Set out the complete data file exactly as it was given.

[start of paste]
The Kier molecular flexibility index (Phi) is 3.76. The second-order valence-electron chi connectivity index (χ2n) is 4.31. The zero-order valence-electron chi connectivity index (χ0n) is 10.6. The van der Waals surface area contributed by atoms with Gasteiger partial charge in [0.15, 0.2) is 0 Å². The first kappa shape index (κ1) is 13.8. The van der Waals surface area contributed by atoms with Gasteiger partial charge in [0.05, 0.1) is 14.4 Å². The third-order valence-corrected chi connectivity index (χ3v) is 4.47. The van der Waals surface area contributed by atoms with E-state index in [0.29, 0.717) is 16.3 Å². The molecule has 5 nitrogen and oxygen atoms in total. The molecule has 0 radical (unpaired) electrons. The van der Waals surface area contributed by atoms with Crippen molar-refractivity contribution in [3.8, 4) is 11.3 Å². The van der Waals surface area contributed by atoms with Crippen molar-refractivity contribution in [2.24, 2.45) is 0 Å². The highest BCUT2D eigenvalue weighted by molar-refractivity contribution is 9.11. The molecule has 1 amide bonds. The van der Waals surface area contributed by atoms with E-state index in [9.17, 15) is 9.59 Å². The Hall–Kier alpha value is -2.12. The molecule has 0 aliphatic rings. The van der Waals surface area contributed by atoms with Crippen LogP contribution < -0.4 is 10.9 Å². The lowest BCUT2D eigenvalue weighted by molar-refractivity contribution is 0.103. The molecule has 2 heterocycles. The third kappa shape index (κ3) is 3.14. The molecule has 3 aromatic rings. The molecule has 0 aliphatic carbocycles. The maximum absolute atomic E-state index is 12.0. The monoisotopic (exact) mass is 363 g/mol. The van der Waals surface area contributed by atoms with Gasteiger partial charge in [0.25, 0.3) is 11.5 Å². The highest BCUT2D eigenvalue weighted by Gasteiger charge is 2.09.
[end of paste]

The Kier molecular flexibility index (Phi) is 3.76. The second-order valence-electron chi connectivity index (χ2n) is 4.31. The zero-order valence-electron chi connectivity index (χ0n) is 10.6. The van der Waals surface area contributed by atoms with Gasteiger partial charge in [0.15, 0.2) is 0 Å². The first kappa shape index (κ1) is 13.8. The van der Waals surface area contributed by atoms with Gasteiger partial charge in [0.05, 0.1) is 14.4 Å². The third-order valence-corrected chi connectivity index (χ3v) is 4.47. The van der Waals surface area contributed by atoms with E-state index in [0.29, 0.717) is 16.3 Å². The molecule has 5 nitrogen and oxygen atoms in total. The molecule has 0 radical (unpaired) electrons. The van der Waals surface area contributed by atoms with Crippen molar-refractivity contribution in [3.8, 4) is 11.3 Å². The van der Waals surface area contributed by atoms with Crippen molar-refractivity contribution in [2.24, 2.45) is 0 Å². The highest BCUT2D eigenvalue weighted by molar-refractivity contribution is 9.11. The molecule has 1 amide bonds. The van der Waals surface area contributed by atoms with E-state index in [9.17, 15) is 9.59 Å². The Hall–Kier alpha value is -2.12. The molecule has 0 aliphatic rings. The van der Waals surface area contributed by atoms with Crippen LogP contribution < -0.4 is 10.9 Å². The lowest BCUT2D eigenvalue weighted by molar-refractivity contribution is 0.103. The molecule has 2 heterocycles. The third kappa shape index (κ3) is 3.14. The molecule has 3 aromatic rings. The molecule has 0 aliphatic carbocycles. The maximum absolute atomic E-state index is 12.0. The monoisotopic (exact) mass is 363 g/mol. The van der Waals surface area contributed by atoms with Gasteiger partial charge in [0.25, 0.3) is 11.5 Å². The highest BCUT2D eigenvalue weighted by Gasteiger charge is 2.09.